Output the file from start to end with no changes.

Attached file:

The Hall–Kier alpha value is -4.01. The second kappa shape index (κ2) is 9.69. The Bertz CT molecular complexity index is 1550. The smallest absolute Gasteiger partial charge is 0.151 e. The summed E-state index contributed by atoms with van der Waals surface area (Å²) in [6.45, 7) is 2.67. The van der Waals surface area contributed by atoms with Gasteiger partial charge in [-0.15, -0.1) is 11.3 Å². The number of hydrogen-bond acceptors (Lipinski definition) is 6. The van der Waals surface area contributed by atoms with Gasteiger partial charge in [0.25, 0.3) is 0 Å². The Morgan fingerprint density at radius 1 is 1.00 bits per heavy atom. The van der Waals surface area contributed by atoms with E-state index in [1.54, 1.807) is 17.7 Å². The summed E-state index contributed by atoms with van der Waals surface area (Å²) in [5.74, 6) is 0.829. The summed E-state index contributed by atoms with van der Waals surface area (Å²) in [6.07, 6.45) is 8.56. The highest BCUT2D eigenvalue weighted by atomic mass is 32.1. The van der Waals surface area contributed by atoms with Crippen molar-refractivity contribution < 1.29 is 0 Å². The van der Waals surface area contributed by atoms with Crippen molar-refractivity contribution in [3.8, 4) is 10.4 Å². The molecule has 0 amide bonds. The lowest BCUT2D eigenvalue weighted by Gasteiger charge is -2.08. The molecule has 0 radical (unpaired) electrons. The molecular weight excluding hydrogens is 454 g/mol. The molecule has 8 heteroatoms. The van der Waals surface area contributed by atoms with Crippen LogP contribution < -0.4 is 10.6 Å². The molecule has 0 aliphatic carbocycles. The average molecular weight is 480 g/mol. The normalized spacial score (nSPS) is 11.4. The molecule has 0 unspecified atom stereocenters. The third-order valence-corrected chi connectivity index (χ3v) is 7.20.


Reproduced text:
The Hall–Kier alpha value is -4.01. The second kappa shape index (κ2) is 9.69. The Bertz CT molecular complexity index is 1550. The smallest absolute Gasteiger partial charge is 0.151 e. The summed E-state index contributed by atoms with van der Waals surface area (Å²) in [6.45, 7) is 2.67. The van der Waals surface area contributed by atoms with Gasteiger partial charge in [-0.15, -0.1) is 11.3 Å². The number of hydrogen-bond acceptors (Lipinski definition) is 6. The van der Waals surface area contributed by atoms with Gasteiger partial charge in [0.25, 0.3) is 0 Å². The Morgan fingerprint density at radius 1 is 1.00 bits per heavy atom. The van der Waals surface area contributed by atoms with E-state index in [1.54, 1.807) is 17.7 Å². The summed E-state index contributed by atoms with van der Waals surface area (Å²) in [5.74, 6) is 0.829. The summed E-state index contributed by atoms with van der Waals surface area (Å²) in [6.07, 6.45) is 8.56. The highest BCUT2D eigenvalue weighted by atomic mass is 32.1. The van der Waals surface area contributed by atoms with Crippen molar-refractivity contribution < 1.29 is 0 Å². The van der Waals surface area contributed by atoms with Crippen molar-refractivity contribution in [3.8, 4) is 10.4 Å². The molecule has 0 amide bonds. The lowest BCUT2D eigenvalue weighted by Gasteiger charge is -2.08. The molecule has 0 radical (unpaired) electrons. The molecular weight excluding hydrogens is 454 g/mol. The molecule has 8 heteroatoms. The van der Waals surface area contributed by atoms with Crippen LogP contribution < -0.4 is 10.6 Å². The molecule has 0 aliphatic carbocycles. The average molecular weight is 480 g/mol. The normalized spacial score (nSPS) is 11.4. The molecule has 0 unspecified atom stereocenters. The third-order valence-corrected chi connectivity index (χ3v) is 7.20.